18 And this they did, it being in their view a testimony to God, and also to men, that they never would use weapons again for the shedding of man’s blood; and this they did, vouching and covenanting with God, that rather than shed the blood of their brethren they would give up their own lives; and rather than take away from a brother they would give unto him; and rather than spend their days in idleness they would labor abundantly with their hands.
19 And thus we see that, when these Lamanites were brought to believe and to know the truth, they were firm, and would suffer even unto death rather than commit sin; and thus we see that they buried their weapons of peace, or they buried the weapons of war, for peace.
As I read these verses, I thought, “I don’t own any weapons like that, and I’m not physically hurting anyone. But is there a ‘weapon’ that I need to bury to help me better follow Jesus Christ?” Immediately the answer came to me: unkind words.
During the women’s session of the April 2018 General Conference, President Russell M. Nelson, the prophet of The Church of Jesus Christ of Latter-day Saints, invited the women of the Church to do four things. The first was to take a 10-day social media fast. He said,
“I invite you to participate in a 10-day fast from social media and any other media that bring negative and impure thoughts to your mind. Pray to know which influences to remove during your fast. The affect of your 10-day fast may surprise you. What do you notice after taking a break from perspectives of the world that have been wounding your spirit? Is there a change in where you now want to spend your time and energy? Have any of your priorities shifted – even just a little? I urge you to record and follow through with each impression.”
When President Nelson issued that challenge, I knew that the Lord had been preparing me for it. A week prior, I had felt inspired to uninstall the Facebook app from my phone and only view it on the computer.
President Oak’s talk also went well with this challenge. He issued a challenge of his own as he encouraged us to become less dependent on our cell phones. He shared that over half of the nation’s youth admit they spend too much time on their cell phones; more than 40% feel anxious when they are away from their cell phones. As we move forward and apply conference to our lives, it would serve our youth – and ourselves – well to help lower these numbers.
Without hesitation, when the women’s session was over; I turned off my twitter notifications (a couple of days later I uninstalled twitter from my phone). I did not even go on either Facebook or Twitter to say goodbye or announced my 10-day departure. I chose to “go dark” immediately.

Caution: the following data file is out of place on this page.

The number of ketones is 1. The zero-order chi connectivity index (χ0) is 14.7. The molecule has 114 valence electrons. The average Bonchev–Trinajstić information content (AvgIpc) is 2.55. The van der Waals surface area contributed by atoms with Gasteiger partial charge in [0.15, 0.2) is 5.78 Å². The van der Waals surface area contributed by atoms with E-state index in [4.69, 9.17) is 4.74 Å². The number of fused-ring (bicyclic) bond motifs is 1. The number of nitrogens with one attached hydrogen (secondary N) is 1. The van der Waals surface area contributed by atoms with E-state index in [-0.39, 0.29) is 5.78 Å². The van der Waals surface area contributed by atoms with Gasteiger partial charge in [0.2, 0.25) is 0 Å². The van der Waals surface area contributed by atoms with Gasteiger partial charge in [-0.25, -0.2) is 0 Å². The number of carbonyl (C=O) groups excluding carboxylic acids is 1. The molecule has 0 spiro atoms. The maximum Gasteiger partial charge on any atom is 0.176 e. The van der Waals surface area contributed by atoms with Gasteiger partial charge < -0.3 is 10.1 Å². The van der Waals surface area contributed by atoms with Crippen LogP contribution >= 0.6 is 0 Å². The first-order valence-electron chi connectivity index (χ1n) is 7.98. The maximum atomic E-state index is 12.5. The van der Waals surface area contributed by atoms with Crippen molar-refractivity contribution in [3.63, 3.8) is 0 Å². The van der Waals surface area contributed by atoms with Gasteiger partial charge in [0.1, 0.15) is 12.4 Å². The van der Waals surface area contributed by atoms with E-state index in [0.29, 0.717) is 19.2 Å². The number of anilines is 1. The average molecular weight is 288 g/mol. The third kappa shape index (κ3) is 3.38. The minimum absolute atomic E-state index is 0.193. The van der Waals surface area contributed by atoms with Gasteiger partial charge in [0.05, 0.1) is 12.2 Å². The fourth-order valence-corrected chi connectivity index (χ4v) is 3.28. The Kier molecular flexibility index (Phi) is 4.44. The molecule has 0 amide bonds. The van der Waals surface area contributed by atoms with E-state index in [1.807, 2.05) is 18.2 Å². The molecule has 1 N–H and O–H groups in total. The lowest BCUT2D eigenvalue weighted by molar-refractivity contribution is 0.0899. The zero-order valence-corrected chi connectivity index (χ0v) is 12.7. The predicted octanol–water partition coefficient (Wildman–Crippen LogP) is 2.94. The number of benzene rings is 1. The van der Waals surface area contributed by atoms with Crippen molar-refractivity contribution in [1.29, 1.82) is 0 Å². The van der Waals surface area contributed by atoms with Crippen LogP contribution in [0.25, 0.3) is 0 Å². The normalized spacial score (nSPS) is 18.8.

I loved being off of social media for 10 days. I didn’t miss it. During the same session, I had received some personal revelation on how to better help my son with his reading homework. Without the constant temptation to check Facebook, I was able to spend the needed time implementing that revelation into my day. I also had time to figure out a reading schedule and begin President Nelson’s second invitation: to read the Book of Mormon before the end of the year. My free time that I would normally use to pull out my phone and scroll for a bit has now turned into Book of Mormon study, as well as other important things.
During my fast, we traveled out of state for a family function. I had a better time visiting my family because I wasn’t constantly posting about our travels with pictures and updates. I simply lived in the moment and enjoyed my family.
I will confess that I got on Facebook once, and Pinterest once. I needed to share something important in my family’s group page (I figured the male members of my family would see it and pass it on), with the request to contact me via text message, phone call, or email. Since I didn’t scroll through my news feed, I don’t feel bad for doing that. I also quickly searched Pinterest to find a Book of Mormon reading schedule that would work for me. I only get on Pinterest when I’m looking for something specific anyway. I don’t just sit and scroll, so I also don’t feel bad for those few minutes either.
When the 10 days were up, I really didn’t want to get back on Facebook; but I did want to touch base with my awesome fellow writers here at LDSWS. You know that first bite of dinner after a food fast? It’s so yummy, and you really enjoy that meal. That’s not how I felt when I got back on Facebook. The very first post on my news feed was negative. I quickly checked the things I wanted to: family page, ward page, and our wonderful LDSWS community. I did not miss the negativity. I have decided not to reinstall Facebook or Twitter on my phone. I will still only get on the computer, which fortunately gives me less time. I’ll hang out here at LDSWS, and keep up with important people in my life, but I’m going to stay away from scrolling the news feed as much as possible.
This fast was good for me. I’m glad I followed my personal inspiration the week before, and I’m glad I accepted President Nelson’s invitation. What about you? Did you accept the invitation? What was your experience like?
She opened up her address by stating that we have choices to make between good and evil everyday. She said, “We always have the privilege to choose, but we can loose the ability to choose.” She explained that God will never take our agency away, but when we give into temptation, we give up our agency to the adversary.
Sister Jones used the word enticements to describe the opportunities we have every day to choose good or evil. She explained that we are enticed to either progress or regress, and it’s how we respond to each enticement that determines whether it is a positive or a negative experience. She said,